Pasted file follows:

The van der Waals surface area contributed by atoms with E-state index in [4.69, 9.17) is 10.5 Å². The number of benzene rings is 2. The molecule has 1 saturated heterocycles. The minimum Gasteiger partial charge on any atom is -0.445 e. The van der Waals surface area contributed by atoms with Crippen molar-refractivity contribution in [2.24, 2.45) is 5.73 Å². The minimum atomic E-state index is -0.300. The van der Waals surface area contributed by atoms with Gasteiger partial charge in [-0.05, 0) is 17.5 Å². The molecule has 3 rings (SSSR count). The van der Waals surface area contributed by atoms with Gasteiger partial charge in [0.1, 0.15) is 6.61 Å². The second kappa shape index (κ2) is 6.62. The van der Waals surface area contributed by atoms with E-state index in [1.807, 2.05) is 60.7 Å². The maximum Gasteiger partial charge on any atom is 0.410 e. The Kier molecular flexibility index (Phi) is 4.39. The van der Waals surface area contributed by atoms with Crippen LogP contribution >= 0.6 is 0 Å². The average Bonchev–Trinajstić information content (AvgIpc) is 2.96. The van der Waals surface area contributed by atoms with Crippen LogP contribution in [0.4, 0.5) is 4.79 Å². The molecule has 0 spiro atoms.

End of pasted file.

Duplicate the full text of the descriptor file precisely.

The van der Waals surface area contributed by atoms with E-state index in [4.69, 9.17) is 10.5 Å². The number of benzene rings is 2. The molecule has 1 saturated heterocycles. The minimum Gasteiger partial charge on any atom is -0.445 e. The van der Waals surface area contributed by atoms with Crippen molar-refractivity contribution in [2.24, 2.45) is 5.73 Å². The minimum atomic E-state index is -0.300. The van der Waals surface area contributed by atoms with Gasteiger partial charge in [-0.05, 0) is 17.5 Å². The molecule has 3 rings (SSSR count). The van der Waals surface area contributed by atoms with Gasteiger partial charge in [0.1, 0.15) is 6.61 Å². The second kappa shape index (κ2) is 6.62. The van der Waals surface area contributed by atoms with E-state index in [1.807, 2.05) is 60.7 Å². The maximum Gasteiger partial charge on any atom is 0.410 e. The Kier molecular flexibility index (Phi) is 4.39. The van der Waals surface area contributed by atoms with Crippen LogP contribution >= 0.6 is 0 Å². The average Bonchev–Trinajstić information content (AvgIpc) is 2.96. The van der Waals surface area contributed by atoms with Crippen LogP contribution in [0.4, 0.5) is 4.79 Å². The molecule has 0 spiro atoms.